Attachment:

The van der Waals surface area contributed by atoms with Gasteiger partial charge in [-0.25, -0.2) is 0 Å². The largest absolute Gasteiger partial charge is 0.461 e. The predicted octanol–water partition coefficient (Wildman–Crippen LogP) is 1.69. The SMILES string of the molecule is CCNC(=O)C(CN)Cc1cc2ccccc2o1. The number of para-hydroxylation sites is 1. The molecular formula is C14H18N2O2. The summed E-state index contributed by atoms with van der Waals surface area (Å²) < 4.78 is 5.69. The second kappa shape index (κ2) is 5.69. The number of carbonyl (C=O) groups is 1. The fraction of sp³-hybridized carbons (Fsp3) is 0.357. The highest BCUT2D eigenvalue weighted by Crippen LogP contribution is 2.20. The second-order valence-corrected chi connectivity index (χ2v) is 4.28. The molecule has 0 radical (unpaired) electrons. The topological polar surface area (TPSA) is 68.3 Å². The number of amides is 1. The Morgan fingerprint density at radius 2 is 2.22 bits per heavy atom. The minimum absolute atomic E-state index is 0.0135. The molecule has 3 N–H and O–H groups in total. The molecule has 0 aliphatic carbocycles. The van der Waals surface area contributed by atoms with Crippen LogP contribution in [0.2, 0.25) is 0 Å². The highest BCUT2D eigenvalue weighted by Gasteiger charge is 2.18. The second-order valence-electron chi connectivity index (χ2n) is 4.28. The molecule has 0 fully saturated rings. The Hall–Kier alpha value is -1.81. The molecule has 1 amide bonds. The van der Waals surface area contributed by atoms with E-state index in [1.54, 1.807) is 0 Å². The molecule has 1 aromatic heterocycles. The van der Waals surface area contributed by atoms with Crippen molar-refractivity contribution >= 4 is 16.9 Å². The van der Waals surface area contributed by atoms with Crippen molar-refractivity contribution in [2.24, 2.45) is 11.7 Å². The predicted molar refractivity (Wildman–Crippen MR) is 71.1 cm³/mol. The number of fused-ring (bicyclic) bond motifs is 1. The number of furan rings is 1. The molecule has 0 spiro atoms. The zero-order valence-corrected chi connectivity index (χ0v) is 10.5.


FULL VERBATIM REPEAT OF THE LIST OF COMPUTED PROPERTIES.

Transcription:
The van der Waals surface area contributed by atoms with Gasteiger partial charge in [-0.25, -0.2) is 0 Å². The largest absolute Gasteiger partial charge is 0.461 e. The predicted octanol–water partition coefficient (Wildman–Crippen LogP) is 1.69. The SMILES string of the molecule is CCNC(=O)C(CN)Cc1cc2ccccc2o1. The number of para-hydroxylation sites is 1. The molecular formula is C14H18N2O2. The summed E-state index contributed by atoms with van der Waals surface area (Å²) < 4.78 is 5.69. The second kappa shape index (κ2) is 5.69. The number of carbonyl (C=O) groups is 1. The fraction of sp³-hybridized carbons (Fsp3) is 0.357. The highest BCUT2D eigenvalue weighted by Crippen LogP contribution is 2.20. The second-order valence-corrected chi connectivity index (χ2v) is 4.28. The molecule has 0 radical (unpaired) electrons. The topological polar surface area (TPSA) is 68.3 Å². The number of amides is 1. The Morgan fingerprint density at radius 2 is 2.22 bits per heavy atom. The minimum absolute atomic E-state index is 0.0135. The molecule has 3 N–H and O–H groups in total. The molecule has 0 aliphatic carbocycles. The van der Waals surface area contributed by atoms with Crippen LogP contribution in [0.2, 0.25) is 0 Å². The highest BCUT2D eigenvalue weighted by Gasteiger charge is 2.18. The second-order valence-electron chi connectivity index (χ2n) is 4.28. The molecule has 0 fully saturated rings. The Hall–Kier alpha value is -1.81. The molecule has 1 amide bonds. The van der Waals surface area contributed by atoms with E-state index in [1.54, 1.807) is 0 Å². The molecule has 1 aromatic heterocycles. The van der Waals surface area contributed by atoms with Crippen molar-refractivity contribution >= 4 is 16.9 Å². The van der Waals surface area contributed by atoms with Crippen molar-refractivity contribution in [2.24, 2.45) is 11.7 Å². The predicted molar refractivity (Wildman–Crippen MR) is 71.1 cm³/mol. The number of fused-ring (bicyclic) bond motifs is 1. The number of furan rings is 1. The molecule has 0 spiro atoms. The zero-order valence-corrected chi connectivity index (χ0v) is 10.5.